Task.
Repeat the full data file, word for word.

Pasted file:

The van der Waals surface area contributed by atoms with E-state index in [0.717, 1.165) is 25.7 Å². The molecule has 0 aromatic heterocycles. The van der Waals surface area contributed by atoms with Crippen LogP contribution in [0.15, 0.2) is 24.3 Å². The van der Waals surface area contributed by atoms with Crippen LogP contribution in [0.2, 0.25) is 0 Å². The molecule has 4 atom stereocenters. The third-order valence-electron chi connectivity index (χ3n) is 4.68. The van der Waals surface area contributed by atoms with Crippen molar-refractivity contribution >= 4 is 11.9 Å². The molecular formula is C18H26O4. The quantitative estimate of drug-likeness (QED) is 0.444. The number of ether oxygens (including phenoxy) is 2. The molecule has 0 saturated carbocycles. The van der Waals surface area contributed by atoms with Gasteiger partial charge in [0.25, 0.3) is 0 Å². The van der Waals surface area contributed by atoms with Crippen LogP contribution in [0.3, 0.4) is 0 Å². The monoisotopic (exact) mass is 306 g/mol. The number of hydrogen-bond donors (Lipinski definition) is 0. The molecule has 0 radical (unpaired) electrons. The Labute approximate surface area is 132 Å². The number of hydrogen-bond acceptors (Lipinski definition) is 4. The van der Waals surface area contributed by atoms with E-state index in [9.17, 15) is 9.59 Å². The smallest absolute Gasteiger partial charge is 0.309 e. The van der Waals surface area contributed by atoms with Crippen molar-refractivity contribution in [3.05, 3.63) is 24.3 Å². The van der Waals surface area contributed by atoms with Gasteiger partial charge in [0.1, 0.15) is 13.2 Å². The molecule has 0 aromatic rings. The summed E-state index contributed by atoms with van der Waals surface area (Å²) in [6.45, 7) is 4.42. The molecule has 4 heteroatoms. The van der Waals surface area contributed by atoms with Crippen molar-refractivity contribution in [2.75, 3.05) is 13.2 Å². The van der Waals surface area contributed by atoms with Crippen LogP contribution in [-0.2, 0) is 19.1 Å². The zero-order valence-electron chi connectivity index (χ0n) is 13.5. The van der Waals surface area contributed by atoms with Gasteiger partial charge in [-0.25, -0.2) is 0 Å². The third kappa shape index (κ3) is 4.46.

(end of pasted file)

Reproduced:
The van der Waals surface area contributed by atoms with E-state index in [0.717, 1.165) is 25.7 Å². The molecule has 0 aromatic heterocycles. The van der Waals surface area contributed by atoms with Crippen LogP contribution in [0.15, 0.2) is 24.3 Å². The van der Waals surface area contributed by atoms with Crippen LogP contribution in [0.2, 0.25) is 0 Å². The molecule has 4 atom stereocenters. The third-order valence-electron chi connectivity index (χ3n) is 4.68. The van der Waals surface area contributed by atoms with Crippen molar-refractivity contribution >= 4 is 11.9 Å². The molecular formula is C18H26O4. The quantitative estimate of drug-likeness (QED) is 0.444. The number of ether oxygens (including phenoxy) is 2. The molecule has 0 saturated carbocycles. The van der Waals surface area contributed by atoms with Gasteiger partial charge in [0.25, 0.3) is 0 Å². The van der Waals surface area contributed by atoms with Crippen LogP contribution in [0.3, 0.4) is 0 Å². The monoisotopic (exact) mass is 306 g/mol. The number of hydrogen-bond donors (Lipinski definition) is 0. The molecule has 0 radical (unpaired) electrons. The Labute approximate surface area is 132 Å². The number of hydrogen-bond acceptors (Lipinski definition) is 4. The van der Waals surface area contributed by atoms with E-state index in [9.17, 15) is 9.59 Å². The smallest absolute Gasteiger partial charge is 0.309 e. The van der Waals surface area contributed by atoms with Crippen molar-refractivity contribution in [3.05, 3.63) is 24.3 Å². The van der Waals surface area contributed by atoms with Gasteiger partial charge in [0.1, 0.15) is 13.2 Å². The molecule has 0 aromatic rings. The summed E-state index contributed by atoms with van der Waals surface area (Å²) in [6.45, 7) is 4.42. The molecule has 4 heteroatoms. The van der Waals surface area contributed by atoms with Crippen molar-refractivity contribution in [2.75, 3.05) is 13.2 Å². The van der Waals surface area contributed by atoms with Crippen LogP contribution in [-0.2, 0) is 19.1 Å². The zero-order valence-electron chi connectivity index (χ0n) is 13.5. The van der Waals surface area contributed by atoms with Gasteiger partial charge in [-0.25, -0.2) is 0 Å². The third kappa shape index (κ3) is 4.46.